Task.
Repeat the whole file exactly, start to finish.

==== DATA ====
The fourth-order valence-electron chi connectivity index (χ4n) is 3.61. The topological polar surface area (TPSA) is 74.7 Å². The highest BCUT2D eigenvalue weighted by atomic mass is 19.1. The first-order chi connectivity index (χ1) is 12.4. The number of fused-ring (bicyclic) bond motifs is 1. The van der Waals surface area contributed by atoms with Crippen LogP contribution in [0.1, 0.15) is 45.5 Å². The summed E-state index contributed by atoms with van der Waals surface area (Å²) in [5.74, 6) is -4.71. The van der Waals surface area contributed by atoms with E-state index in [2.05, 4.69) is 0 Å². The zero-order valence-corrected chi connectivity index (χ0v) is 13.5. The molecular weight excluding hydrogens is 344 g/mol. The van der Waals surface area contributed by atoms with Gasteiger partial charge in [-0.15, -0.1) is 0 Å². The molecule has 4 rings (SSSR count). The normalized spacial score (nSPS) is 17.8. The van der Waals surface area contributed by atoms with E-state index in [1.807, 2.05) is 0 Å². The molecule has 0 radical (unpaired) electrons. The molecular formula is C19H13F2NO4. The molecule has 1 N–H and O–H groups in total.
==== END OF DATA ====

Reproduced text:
The fourth-order valence-electron chi connectivity index (χ4n) is 3.61. The topological polar surface area (TPSA) is 74.7 Å². The highest BCUT2D eigenvalue weighted by atomic mass is 19.1. The first-order chi connectivity index (χ1) is 12.4. The number of fused-ring (bicyclic) bond motifs is 1. The van der Waals surface area contributed by atoms with Crippen LogP contribution in [0.1, 0.15) is 45.5 Å². The summed E-state index contributed by atoms with van der Waals surface area (Å²) in [5.74, 6) is -4.71. The van der Waals surface area contributed by atoms with E-state index in [2.05, 4.69) is 0 Å². The zero-order valence-corrected chi connectivity index (χ0v) is 13.5. The molecular weight excluding hydrogens is 344 g/mol. The van der Waals surface area contributed by atoms with Gasteiger partial charge in [-0.15, -0.1) is 0 Å². The molecule has 4 rings (SSSR count). The normalized spacial score (nSPS) is 17.8. The van der Waals surface area contributed by atoms with E-state index in [1.807, 2.05) is 0 Å². The molecule has 0 radical (unpaired) electrons. The molecular formula is C19H13F2NO4. The molecule has 1 N–H and O–H groups in total.